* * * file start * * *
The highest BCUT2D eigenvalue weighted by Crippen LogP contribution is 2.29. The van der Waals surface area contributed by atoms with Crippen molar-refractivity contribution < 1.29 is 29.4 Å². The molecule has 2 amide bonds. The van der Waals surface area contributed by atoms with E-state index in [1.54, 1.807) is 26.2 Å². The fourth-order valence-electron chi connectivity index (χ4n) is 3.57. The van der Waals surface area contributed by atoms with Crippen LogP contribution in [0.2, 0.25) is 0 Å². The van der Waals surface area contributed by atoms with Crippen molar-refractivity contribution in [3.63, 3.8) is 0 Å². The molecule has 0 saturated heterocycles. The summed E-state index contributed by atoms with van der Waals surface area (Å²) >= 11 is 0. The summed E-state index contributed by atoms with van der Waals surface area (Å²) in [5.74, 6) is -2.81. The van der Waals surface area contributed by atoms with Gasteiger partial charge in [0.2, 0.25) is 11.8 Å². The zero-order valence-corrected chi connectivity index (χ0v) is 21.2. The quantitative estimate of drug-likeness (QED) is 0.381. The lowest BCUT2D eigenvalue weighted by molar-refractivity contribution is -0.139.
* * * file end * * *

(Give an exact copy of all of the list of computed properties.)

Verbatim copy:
The highest BCUT2D eigenvalue weighted by Crippen LogP contribution is 2.29. The van der Waals surface area contributed by atoms with Crippen molar-refractivity contribution < 1.29 is 29.4 Å². The molecule has 2 amide bonds. The van der Waals surface area contributed by atoms with E-state index in [1.54, 1.807) is 26.2 Å². The fourth-order valence-electron chi connectivity index (χ4n) is 3.57. The van der Waals surface area contributed by atoms with Crippen LogP contribution in [0.2, 0.25) is 0 Å². The van der Waals surface area contributed by atoms with Crippen molar-refractivity contribution in [3.63, 3.8) is 0 Å². The molecule has 0 saturated heterocycles. The summed E-state index contributed by atoms with van der Waals surface area (Å²) >= 11 is 0. The summed E-state index contributed by atoms with van der Waals surface area (Å²) in [5.74, 6) is -2.81. The van der Waals surface area contributed by atoms with Gasteiger partial charge in [0.2, 0.25) is 11.8 Å². The zero-order valence-corrected chi connectivity index (χ0v) is 21.2. The quantitative estimate of drug-likeness (QED) is 0.381. The lowest BCUT2D eigenvalue weighted by molar-refractivity contribution is -0.139.